Carlo Ponti, the prolific Italian producer of such internationally acclaimed films as “Doctor Zhivago” and “Blow-Up” and the longtime husband of Oscar-winning actress Sophia Loren, whom he discovered as a teenager in the 1950s and helped build into a star, has died. He was 94.
Ponti, who had been hospitalized for about 10 days with pulmonary complications, died Tuesday at a hospital in Geneva, his family said in a statement Wednesday.
“His death marks the end of an era for filmmaking because Ponti embodied a great and courageous push to innovate, promoted unforgettable talents, and enjoyed huge success,” Italian Culture Minister Francesco Rutelli said Wednesday.
During a decades-long career that reflected the rise of Italian neo-realism in the 1940s and the French New Wave in the 1960s, Ponti was a producer on about 150 movies, including Federico Fellini’s Oscar-winning best foreign language film “La Strada” (with then-partner Dino De Laurentiis), Jean-Luc Godard’s “Contempt,” Claude Chabrol’s “Bluebeard,” Jacques Demy’s “Lola” and Michelangelo Antonioni’s “Blow-Up,” “Zabriskie Point” and “The Passenger.”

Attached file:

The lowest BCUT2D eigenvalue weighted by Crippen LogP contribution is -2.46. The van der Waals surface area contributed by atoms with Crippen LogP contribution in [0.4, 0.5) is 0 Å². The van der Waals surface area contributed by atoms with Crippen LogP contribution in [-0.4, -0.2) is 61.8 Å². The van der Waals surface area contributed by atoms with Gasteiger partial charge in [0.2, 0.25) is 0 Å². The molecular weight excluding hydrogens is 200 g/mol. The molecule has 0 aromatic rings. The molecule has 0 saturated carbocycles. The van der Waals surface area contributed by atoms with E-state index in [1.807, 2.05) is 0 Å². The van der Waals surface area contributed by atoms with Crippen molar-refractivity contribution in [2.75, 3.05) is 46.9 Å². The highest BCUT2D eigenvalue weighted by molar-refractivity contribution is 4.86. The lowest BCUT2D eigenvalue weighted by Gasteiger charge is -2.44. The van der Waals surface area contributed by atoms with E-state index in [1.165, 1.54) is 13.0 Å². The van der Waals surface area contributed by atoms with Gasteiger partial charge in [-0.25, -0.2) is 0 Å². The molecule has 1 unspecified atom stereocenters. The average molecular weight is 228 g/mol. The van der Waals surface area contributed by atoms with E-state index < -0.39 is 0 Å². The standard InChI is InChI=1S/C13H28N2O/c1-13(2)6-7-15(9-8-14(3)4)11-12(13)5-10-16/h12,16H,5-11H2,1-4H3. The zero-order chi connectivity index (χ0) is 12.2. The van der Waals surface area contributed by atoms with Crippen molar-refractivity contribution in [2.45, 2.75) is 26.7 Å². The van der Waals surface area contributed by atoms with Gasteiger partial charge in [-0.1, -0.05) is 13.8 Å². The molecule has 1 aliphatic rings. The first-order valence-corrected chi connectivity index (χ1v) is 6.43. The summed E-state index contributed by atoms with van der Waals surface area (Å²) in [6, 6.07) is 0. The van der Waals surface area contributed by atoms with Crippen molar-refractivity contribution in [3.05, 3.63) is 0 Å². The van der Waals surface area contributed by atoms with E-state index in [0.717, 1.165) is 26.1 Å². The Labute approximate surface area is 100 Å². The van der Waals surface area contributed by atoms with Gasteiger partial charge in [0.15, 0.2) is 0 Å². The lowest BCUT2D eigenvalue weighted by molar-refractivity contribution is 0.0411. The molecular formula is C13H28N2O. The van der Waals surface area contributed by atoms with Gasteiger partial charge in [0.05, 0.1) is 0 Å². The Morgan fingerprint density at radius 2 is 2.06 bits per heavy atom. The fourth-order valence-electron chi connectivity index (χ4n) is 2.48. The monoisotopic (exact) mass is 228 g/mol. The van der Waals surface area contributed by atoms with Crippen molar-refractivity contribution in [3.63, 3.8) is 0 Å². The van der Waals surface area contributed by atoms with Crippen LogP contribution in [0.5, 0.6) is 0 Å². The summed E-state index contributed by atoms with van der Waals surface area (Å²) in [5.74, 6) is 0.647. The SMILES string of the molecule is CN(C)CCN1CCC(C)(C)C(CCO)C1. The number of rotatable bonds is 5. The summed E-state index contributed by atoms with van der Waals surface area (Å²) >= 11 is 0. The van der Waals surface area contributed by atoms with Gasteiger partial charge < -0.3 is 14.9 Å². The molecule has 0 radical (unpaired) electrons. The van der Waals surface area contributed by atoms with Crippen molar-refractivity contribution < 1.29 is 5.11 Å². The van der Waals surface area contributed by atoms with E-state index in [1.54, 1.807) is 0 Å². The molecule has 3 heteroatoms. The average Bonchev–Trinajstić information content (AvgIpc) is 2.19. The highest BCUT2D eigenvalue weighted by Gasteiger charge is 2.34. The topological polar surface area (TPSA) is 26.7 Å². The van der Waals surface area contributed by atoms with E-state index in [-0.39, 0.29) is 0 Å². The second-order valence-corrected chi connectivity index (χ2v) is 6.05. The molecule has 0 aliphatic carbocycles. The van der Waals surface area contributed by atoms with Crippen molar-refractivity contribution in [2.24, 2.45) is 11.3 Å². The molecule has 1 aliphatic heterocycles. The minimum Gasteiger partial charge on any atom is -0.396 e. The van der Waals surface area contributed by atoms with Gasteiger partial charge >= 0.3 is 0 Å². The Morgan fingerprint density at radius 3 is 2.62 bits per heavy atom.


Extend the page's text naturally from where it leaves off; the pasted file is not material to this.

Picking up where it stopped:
The Ponti and David Lean-produced “Doctor Zhivago,” director Lean’s epic 1965 romantic drama set against the Russian Revolution, received an Oscar nomination for best picture.
Ponti also produced Vittorio De Sica’s “Two Women,” a 1960 Italian World War II drama that earned Loren an Oscar for best actress.
“I remember Carlo Ponti and our adventures together with great fondness, and I’m deeply saddened by the passing of a great producer and a dear friend,” De Laurentiis, who was besieged with interview requests Wednesday from Italian TV shows, said from Los Angeles via an intermediary.
Those who knew Ponti recalled his good nature and devotion to Loren, who reportedly was at his bedside when he died.
“I admired the way he was with Sophia Loren,” Kirk Douglas, who starred in the Ponti-De Laurentiis-produced 1955 film “Ulysses,” told The Times on Wednesday. “He took care of her, and his love for her was so apparent; he was always very solicitous, and I admired that very much.”
Merv Griffin, who knows Loren well and met Ponti a number of times, said he was “a very mild, sweet, gentle man, who, I guess, was almost a father image for Sophia, who was very devoted to him.
“Her beginnings were so difficult, and he guided her whole career and produced some great films and then fathered two wonderful young men” with Loren -- Carlo Ponti Jr., the music director and conductor of the San Bernardino Symphony Orchestra, and Edoardo, a filmmaker.